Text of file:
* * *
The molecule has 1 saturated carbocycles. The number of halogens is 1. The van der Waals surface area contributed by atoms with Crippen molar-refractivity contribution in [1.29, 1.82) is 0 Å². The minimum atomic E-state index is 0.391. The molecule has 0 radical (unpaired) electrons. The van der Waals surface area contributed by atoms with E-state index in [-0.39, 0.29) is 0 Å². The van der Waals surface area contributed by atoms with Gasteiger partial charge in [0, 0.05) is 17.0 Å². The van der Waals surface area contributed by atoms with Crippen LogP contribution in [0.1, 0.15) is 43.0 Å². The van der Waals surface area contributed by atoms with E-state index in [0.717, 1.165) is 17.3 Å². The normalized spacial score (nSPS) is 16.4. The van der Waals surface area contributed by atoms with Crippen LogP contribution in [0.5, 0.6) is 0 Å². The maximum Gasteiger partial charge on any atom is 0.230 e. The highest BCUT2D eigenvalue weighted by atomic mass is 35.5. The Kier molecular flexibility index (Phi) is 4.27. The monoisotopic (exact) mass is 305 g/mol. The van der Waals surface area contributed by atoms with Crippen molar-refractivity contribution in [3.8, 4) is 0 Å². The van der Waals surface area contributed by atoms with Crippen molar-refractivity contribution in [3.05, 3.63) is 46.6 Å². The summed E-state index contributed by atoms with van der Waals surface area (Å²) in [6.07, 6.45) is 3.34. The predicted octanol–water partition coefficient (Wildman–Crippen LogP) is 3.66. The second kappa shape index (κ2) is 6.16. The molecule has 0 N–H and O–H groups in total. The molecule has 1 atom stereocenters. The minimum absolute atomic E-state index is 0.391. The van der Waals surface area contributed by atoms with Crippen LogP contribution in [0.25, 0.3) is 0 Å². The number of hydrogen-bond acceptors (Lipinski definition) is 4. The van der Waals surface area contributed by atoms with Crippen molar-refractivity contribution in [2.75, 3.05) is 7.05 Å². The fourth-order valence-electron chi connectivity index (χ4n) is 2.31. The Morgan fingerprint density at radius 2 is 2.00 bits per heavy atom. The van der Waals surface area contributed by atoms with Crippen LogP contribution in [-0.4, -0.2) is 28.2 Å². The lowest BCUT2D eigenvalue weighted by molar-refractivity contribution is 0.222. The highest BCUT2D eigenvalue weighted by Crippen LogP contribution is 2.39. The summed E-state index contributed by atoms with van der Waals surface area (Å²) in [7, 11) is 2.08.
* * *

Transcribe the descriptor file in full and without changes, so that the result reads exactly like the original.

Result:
The molecule has 1 saturated carbocycles. The number of halogens is 1. The van der Waals surface area contributed by atoms with Crippen molar-refractivity contribution in [1.29, 1.82) is 0 Å². The minimum atomic E-state index is 0.391. The molecule has 0 radical (unpaired) electrons. The van der Waals surface area contributed by atoms with E-state index in [-0.39, 0.29) is 0 Å². The van der Waals surface area contributed by atoms with Gasteiger partial charge in [0, 0.05) is 17.0 Å². The van der Waals surface area contributed by atoms with Crippen LogP contribution in [0.1, 0.15) is 43.0 Å². The van der Waals surface area contributed by atoms with E-state index in [0.717, 1.165) is 17.3 Å². The normalized spacial score (nSPS) is 16.4. The van der Waals surface area contributed by atoms with Crippen LogP contribution in [0.5, 0.6) is 0 Å². The maximum Gasteiger partial charge on any atom is 0.230 e. The highest BCUT2D eigenvalue weighted by atomic mass is 35.5. The Kier molecular flexibility index (Phi) is 4.27. The monoisotopic (exact) mass is 305 g/mol. The van der Waals surface area contributed by atoms with Crippen molar-refractivity contribution in [3.8, 4) is 0 Å². The van der Waals surface area contributed by atoms with Crippen molar-refractivity contribution in [3.05, 3.63) is 46.6 Å². The summed E-state index contributed by atoms with van der Waals surface area (Å²) in [6.07, 6.45) is 3.34. The predicted octanol–water partition coefficient (Wildman–Crippen LogP) is 3.66. The second kappa shape index (κ2) is 6.16. The molecule has 0 N–H and O–H groups in total. The molecule has 1 atom stereocenters. The minimum absolute atomic E-state index is 0.391. The van der Waals surface area contributed by atoms with Crippen LogP contribution in [0.25, 0.3) is 0 Å². The number of hydrogen-bond acceptors (Lipinski definition) is 4. The van der Waals surface area contributed by atoms with Crippen molar-refractivity contribution in [2.75, 3.05) is 7.05 Å². The fourth-order valence-electron chi connectivity index (χ4n) is 2.31. The Morgan fingerprint density at radius 2 is 2.00 bits per heavy atom. The van der Waals surface area contributed by atoms with Crippen LogP contribution in [-0.4, -0.2) is 28.2 Å². The lowest BCUT2D eigenvalue weighted by molar-refractivity contribution is 0.222. The highest BCUT2D eigenvalue weighted by Crippen LogP contribution is 2.39. The summed E-state index contributed by atoms with van der Waals surface area (Å²) in [7, 11) is 2.08.